KBB Editors' Overview
By KBB Editors
- Updated Date: 6/23/2011
You'll Like This Car If...
Several fuel-efficient full-size
pickups are now available. These range from the Chevrolet XFE (Extra Fuel Economy) to V6-equipped versions of the Ford F-150 and they deliver up to 22 miles per gallon in the government’s highway driving test. Some might think that this has rendered obsolete the 2011 GMC Sierra
Hybrid (and its corporate twin, the Chevrolet Silverado Hybrid). While the Sierra Hybrid full-size pickup doesn’t hold the fuel-economy lead that it once did, it retains its title as the most fuel-efficient full-size pickup on the market with a rating of 20 mpg in the EPA’s city driving test and 23 mpg in the highway regime. In addition, it boasts a beefy V8, a 6,100-pound tow capacity and room to comfortably accommodate up to six passengers.
You May Not Like This Car If...
If you need a pickup truck for work or pleasure and want to limit costly fill-ups, the 2011 GMC Sierra Hybrid is ready to serve. It remains the most efficient full-size truck on the road.
What's New for 2011
It costs money to save money. The technology responsible for the 2011 GMC Sierra Hybrid’s class-leading fuel economy has a direct and negative impact on the truck’s sticker price. Buyers who really work their trucks will also be disappointed by the Hybrid’s lower payload and towing capacities.
Few changes have been made to the 2011 GMC Sierra Hybrid. Gray Green Metallic has been added to the color palette, an updated OnStar system is included and efforts have been made to reduce the amount of wind noise that makes its way into the truck’s cabin.
Hybrid vehicles have come a long way since first being introduced. The utter lack of power is largely gone, as are the grabby regenerative brakes. The 2011 GMC Sierra Hybrid shows what can be done with this technology, offering a 6,100-pound towing capacity paired with up to 23 miles per gallon on the highway. The driving experience is much like any other Sierra, meaning the steering is nicely weighted and the handling predictable. On the plus side, the Sierra Hybrid’s ride is commendably smooth and the truck suffers few ill effects during travel over rough pavement.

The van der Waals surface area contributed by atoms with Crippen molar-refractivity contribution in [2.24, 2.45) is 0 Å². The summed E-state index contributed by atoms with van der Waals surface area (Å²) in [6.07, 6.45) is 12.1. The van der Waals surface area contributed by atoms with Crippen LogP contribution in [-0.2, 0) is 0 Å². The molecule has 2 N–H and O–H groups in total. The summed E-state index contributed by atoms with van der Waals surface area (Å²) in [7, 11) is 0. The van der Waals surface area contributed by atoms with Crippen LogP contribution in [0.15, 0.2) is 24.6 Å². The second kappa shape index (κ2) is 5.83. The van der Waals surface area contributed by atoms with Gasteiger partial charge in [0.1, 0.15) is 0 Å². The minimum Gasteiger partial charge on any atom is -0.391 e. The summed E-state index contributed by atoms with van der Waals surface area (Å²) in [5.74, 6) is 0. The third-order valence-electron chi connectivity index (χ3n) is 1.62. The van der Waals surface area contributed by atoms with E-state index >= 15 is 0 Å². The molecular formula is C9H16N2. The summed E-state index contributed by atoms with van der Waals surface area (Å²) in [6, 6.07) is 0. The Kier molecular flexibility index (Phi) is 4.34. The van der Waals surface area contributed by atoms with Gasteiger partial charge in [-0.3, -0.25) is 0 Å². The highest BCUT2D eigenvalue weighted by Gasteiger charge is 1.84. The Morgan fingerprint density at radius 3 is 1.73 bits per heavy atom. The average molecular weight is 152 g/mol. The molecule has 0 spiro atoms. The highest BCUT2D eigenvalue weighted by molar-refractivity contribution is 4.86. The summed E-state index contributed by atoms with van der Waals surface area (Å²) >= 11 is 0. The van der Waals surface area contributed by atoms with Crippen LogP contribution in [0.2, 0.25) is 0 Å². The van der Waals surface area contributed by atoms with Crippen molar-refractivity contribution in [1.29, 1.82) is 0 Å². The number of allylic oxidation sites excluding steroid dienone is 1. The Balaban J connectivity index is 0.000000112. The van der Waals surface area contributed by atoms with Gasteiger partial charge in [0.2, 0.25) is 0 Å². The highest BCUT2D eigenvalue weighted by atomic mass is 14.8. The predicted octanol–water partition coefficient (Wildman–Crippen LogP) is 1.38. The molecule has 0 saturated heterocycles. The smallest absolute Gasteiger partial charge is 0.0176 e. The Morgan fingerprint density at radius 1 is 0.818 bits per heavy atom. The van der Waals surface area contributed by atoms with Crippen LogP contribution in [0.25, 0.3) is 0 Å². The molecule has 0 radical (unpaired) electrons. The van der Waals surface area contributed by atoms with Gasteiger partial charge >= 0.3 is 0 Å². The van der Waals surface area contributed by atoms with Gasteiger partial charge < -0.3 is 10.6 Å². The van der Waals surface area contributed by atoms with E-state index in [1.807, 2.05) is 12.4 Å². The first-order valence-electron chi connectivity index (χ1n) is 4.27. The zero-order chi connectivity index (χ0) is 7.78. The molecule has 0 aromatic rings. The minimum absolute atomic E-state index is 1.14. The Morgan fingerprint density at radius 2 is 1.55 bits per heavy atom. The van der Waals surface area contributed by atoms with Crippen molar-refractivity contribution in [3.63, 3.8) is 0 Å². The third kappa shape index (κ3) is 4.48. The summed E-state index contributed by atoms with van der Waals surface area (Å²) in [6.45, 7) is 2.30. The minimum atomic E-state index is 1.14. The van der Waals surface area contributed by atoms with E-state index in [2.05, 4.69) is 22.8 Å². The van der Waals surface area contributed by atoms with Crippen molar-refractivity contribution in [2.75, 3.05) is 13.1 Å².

Two-Mode Hybrid System
Created through a joint venture with BMW, Chrysler and Mercedes-Benz, this technology uses a pair of electric motors to balance fuel economy with power demands.
In the early days of hybrids, it seemed that the promise of top-notch fuel economy was rivaled by a new “green” model’s conspicuous look-at-me styling. The Sierra Hybrid looks much like any other Sierra, a point likely appreciated by shoppers who would rather not drive a social statement.
GMC offers the Sierra with two distinct interior designs, one for the working-class trims and one for more luxurious models. The 2011 GMC Sierra Hybrid is fitted with the former, which is host to large handles, knobs and dials that can be easily manipulated by gloved hands. Storage provisions include dual glove boxes and a spacious locking bin.
Notable Standard Equipment
Visually, very little separates the 2011 GMC Sierra Hybrid from its conventionally powered counterparts. It is only offered as a Crew Cab model. All Sierras have the same body panels, grille and lights, but the Hybrid steps out of the lines just a bit with its unique badges, low-rolling resistance tires and aerodynamic improvements, which include a lowered suspension and soft tonneau cover for the bed.
Notable Optional Equipment
GMC offers its Sierra Hybrid with a healthy serving of standard equipment, including an updated version of OnStar, dual-zone climate control, Bluetooth connectivity, leather interior accents, and steering wheel-mounted audio controls. The truck also features a heavy-duty suspension and tow package, satellite radio, and safety equipment such as four-wheel antilock disc brakes, electronic stability control and front-side and side-curtain airbags.
Under the Hood
With the understanding that some buyers want a truck loaded with features, GMC has created a rather long list of options that can be ordered with the 2011 Sierra Hybrid. Some of the more notable items include power-adjustable pedals, a rearview camera, leather seats, and a navigation system. Like any Sierra, the Hybrid can also be ordered with four-wheel drive.
Central to the 2011 GMC Sierra Hybrid’s fuel-efficient nature is its Two-Mode Hybrid system. This is similar to that found on buses and unlike that in almost every other automotive hybrid. It features a pair of electric motors, one that helps propel the truck and the other that also starts the gasoline engine and allows the four-speed transmission to act like a fuel-saving continuously variable transmission. The main propulsion comes from a 332-horsepower, 6.0-liter, gasoline-fed V8, which employs Atkinson cycle operation to enhance mileage. A 300-volt nickel-metal hydride battery pack feeds the batteries. The Sierra Hybrid can travel up to 30 mph on electric power, without any input from the gas engine.
6.0-liter V8 with two 60-kilowatt Electric Motors Atkinson Cycle Two-Mode Hybrid
332 horsepower @ 5100 rpm (gasoline engine); 80 horsepower (each, electric motors); 492 net horsepower
367 lb.-ft. of torque @ 4100 rpm (gasoline engine)
EPA city/highway fuel economy: 20/23
The 2011 GMC Sierra Hybrid carries a base Manufacturer’s Suggested Retail Price (MSRP) of just about $40,000. Due to its exclusivity and limited production, the Sierra Hybrid’s Fair Purchase Price on kbb.com is within $1,000 of MSRP. Deep discounts are not the norm, but be sure to check the Fair Purchase Price on kbb.com to see what local buyers are actually paying. Residual values for hybrids are difficult to predict long-term, but KBB believes GMC’s Sierra Hybrid will hold its value at least as well as conventional pickups, or perhaps better, depending on future fuel prices and availability.